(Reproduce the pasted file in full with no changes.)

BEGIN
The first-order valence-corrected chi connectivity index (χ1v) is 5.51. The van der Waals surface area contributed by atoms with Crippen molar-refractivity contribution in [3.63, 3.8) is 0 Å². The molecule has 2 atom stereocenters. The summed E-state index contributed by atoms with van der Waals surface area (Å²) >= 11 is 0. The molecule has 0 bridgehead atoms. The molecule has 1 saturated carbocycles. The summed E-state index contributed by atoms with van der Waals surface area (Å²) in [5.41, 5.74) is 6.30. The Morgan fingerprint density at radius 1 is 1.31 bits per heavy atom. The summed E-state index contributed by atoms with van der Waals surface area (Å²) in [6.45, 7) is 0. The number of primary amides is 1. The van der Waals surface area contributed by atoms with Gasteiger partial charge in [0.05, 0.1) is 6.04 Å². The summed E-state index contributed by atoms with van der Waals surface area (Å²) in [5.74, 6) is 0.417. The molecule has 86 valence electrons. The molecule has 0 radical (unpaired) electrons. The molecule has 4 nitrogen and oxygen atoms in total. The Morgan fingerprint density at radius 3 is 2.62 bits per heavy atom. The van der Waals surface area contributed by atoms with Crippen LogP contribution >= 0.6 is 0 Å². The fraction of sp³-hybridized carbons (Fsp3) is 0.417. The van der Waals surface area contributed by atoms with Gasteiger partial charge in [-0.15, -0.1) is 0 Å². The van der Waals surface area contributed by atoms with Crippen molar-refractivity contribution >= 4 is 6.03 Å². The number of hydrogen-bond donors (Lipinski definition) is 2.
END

The first-order valence-corrected chi connectivity index (χ1v) is 5.51. The van der Waals surface area contributed by atoms with Crippen molar-refractivity contribution in [3.63, 3.8) is 0 Å². The molecule has 2 atom stereocenters. The summed E-state index contributed by atoms with van der Waals surface area (Å²) >= 11 is 0. The molecule has 0 bridgehead atoms. The molecule has 1 saturated carbocycles. The summed E-state index contributed by atoms with van der Waals surface area (Å²) in [5.41, 5.74) is 6.30. The Morgan fingerprint density at radius 1 is 1.31 bits per heavy atom. The summed E-state index contributed by atoms with van der Waals surface area (Å²) in [6.45, 7) is 0. The number of primary amides is 1. The van der Waals surface area contributed by atoms with Gasteiger partial charge in [0.05, 0.1) is 6.04 Å². The summed E-state index contributed by atoms with van der Waals surface area (Å²) in [5.74, 6) is 0.417. The molecule has 86 valence electrons. The molecule has 0 radical (unpaired) electrons. The molecule has 4 nitrogen and oxygen atoms in total. The Morgan fingerprint density at radius 3 is 2.62 bits per heavy atom. The van der Waals surface area contributed by atoms with Crippen LogP contribution >= 0.6 is 0 Å². The fraction of sp³-hybridized carbons (Fsp3) is 0.417. The van der Waals surface area contributed by atoms with Gasteiger partial charge in [-0.15, -0.1) is 0 Å². The van der Waals surface area contributed by atoms with Crippen molar-refractivity contribution >= 4 is 6.03 Å². The number of hydrogen-bond donors (Lipinski definition) is 2.